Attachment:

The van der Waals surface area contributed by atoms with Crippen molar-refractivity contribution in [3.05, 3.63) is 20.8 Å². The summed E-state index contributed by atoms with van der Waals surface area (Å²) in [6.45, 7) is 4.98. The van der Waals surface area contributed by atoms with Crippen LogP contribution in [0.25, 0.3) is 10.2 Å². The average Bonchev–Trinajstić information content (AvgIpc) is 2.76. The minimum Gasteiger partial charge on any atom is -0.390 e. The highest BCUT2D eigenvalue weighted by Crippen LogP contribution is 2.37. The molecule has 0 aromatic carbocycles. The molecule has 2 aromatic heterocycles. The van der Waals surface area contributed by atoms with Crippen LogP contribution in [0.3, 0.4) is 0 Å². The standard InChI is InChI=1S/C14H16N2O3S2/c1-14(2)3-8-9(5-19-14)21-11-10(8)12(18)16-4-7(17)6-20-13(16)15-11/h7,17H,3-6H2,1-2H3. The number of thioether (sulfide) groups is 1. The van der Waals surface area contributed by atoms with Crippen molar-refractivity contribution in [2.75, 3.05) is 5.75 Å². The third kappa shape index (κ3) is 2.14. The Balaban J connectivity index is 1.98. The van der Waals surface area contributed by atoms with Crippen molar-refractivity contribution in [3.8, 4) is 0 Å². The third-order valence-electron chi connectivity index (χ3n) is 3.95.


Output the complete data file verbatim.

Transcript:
The van der Waals surface area contributed by atoms with Crippen molar-refractivity contribution in [3.05, 3.63) is 20.8 Å². The summed E-state index contributed by atoms with van der Waals surface area (Å²) in [6.45, 7) is 4.98. The van der Waals surface area contributed by atoms with Crippen LogP contribution in [0.25, 0.3) is 10.2 Å². The average Bonchev–Trinajstić information content (AvgIpc) is 2.76. The minimum Gasteiger partial charge on any atom is -0.390 e. The highest BCUT2D eigenvalue weighted by Crippen LogP contribution is 2.37. The molecule has 0 aromatic carbocycles. The molecule has 2 aromatic heterocycles. The van der Waals surface area contributed by atoms with Crippen LogP contribution in [0.3, 0.4) is 0 Å². The standard InChI is InChI=1S/C14H16N2O3S2/c1-14(2)3-8-9(5-19-14)21-11-10(8)12(18)16-4-7(17)6-20-13(16)15-11/h7,17H,3-6H2,1-2H3. The number of thioether (sulfide) groups is 1. The van der Waals surface area contributed by atoms with Crippen molar-refractivity contribution in [2.75, 3.05) is 5.75 Å². The third kappa shape index (κ3) is 2.14. The Balaban J connectivity index is 1.98. The van der Waals surface area contributed by atoms with Crippen molar-refractivity contribution in [3.8, 4) is 0 Å². The third-order valence-electron chi connectivity index (χ3n) is 3.95.